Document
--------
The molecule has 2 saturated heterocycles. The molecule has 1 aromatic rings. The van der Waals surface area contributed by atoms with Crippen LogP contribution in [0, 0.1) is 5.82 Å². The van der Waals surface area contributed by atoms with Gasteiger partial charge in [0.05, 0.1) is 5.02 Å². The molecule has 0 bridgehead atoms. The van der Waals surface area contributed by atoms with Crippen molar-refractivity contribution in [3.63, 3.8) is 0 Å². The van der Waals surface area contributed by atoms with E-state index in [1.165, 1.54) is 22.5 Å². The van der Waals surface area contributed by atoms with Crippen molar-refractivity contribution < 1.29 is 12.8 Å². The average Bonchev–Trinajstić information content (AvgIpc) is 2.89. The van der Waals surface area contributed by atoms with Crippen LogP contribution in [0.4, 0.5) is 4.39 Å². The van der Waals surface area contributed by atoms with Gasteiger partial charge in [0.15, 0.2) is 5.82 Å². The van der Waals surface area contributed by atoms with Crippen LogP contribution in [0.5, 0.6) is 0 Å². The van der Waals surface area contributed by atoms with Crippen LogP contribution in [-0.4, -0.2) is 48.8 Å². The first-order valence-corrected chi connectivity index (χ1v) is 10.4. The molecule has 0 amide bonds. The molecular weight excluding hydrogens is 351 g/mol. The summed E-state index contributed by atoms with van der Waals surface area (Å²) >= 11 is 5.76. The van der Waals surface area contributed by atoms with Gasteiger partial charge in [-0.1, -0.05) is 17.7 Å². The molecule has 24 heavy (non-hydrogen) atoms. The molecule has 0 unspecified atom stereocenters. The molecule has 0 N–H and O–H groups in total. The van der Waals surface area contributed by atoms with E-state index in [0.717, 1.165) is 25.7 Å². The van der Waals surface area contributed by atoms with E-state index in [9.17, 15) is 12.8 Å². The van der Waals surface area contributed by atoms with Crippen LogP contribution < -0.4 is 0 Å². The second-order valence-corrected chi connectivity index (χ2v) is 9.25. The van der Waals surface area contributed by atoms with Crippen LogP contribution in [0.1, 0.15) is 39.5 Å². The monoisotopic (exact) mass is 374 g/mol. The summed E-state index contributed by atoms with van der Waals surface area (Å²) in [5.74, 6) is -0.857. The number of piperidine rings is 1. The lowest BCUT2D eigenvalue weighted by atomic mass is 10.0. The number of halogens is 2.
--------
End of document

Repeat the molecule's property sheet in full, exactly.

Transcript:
The molecule has 2 saturated heterocycles. The molecule has 1 aromatic rings. The van der Waals surface area contributed by atoms with Crippen LogP contribution in [0, 0.1) is 5.82 Å². The van der Waals surface area contributed by atoms with Gasteiger partial charge in [0.05, 0.1) is 5.02 Å². The molecule has 0 bridgehead atoms. The van der Waals surface area contributed by atoms with Crippen molar-refractivity contribution in [3.63, 3.8) is 0 Å². The van der Waals surface area contributed by atoms with E-state index in [1.165, 1.54) is 22.5 Å². The van der Waals surface area contributed by atoms with Crippen molar-refractivity contribution < 1.29 is 12.8 Å². The average Bonchev–Trinajstić information content (AvgIpc) is 2.89. The van der Waals surface area contributed by atoms with Crippen LogP contribution in [0.4, 0.5) is 4.39 Å². The van der Waals surface area contributed by atoms with Gasteiger partial charge in [0.15, 0.2) is 5.82 Å². The van der Waals surface area contributed by atoms with Crippen LogP contribution in [0.5, 0.6) is 0 Å². The van der Waals surface area contributed by atoms with Crippen LogP contribution in [-0.4, -0.2) is 48.8 Å². The first-order valence-corrected chi connectivity index (χ1v) is 10.4. The molecule has 0 amide bonds. The molecular weight excluding hydrogens is 351 g/mol. The summed E-state index contributed by atoms with van der Waals surface area (Å²) >= 11 is 5.76. The van der Waals surface area contributed by atoms with Gasteiger partial charge in [-0.1, -0.05) is 17.7 Å². The molecule has 24 heavy (non-hydrogen) atoms. The molecule has 0 unspecified atom stereocenters. The molecule has 0 N–H and O–H groups in total. The van der Waals surface area contributed by atoms with E-state index in [0.717, 1.165) is 25.7 Å². The van der Waals surface area contributed by atoms with E-state index in [9.17, 15) is 12.8 Å². The van der Waals surface area contributed by atoms with Crippen LogP contribution < -0.4 is 0 Å². The second-order valence-corrected chi connectivity index (χ2v) is 9.25. The van der Waals surface area contributed by atoms with Crippen LogP contribution in [0.1, 0.15) is 39.5 Å². The monoisotopic (exact) mass is 374 g/mol. The summed E-state index contributed by atoms with van der Waals surface area (Å²) in [5.74, 6) is -0.857. The number of piperidine rings is 1. The lowest BCUT2D eigenvalue weighted by atomic mass is 10.0. The number of halogens is 2.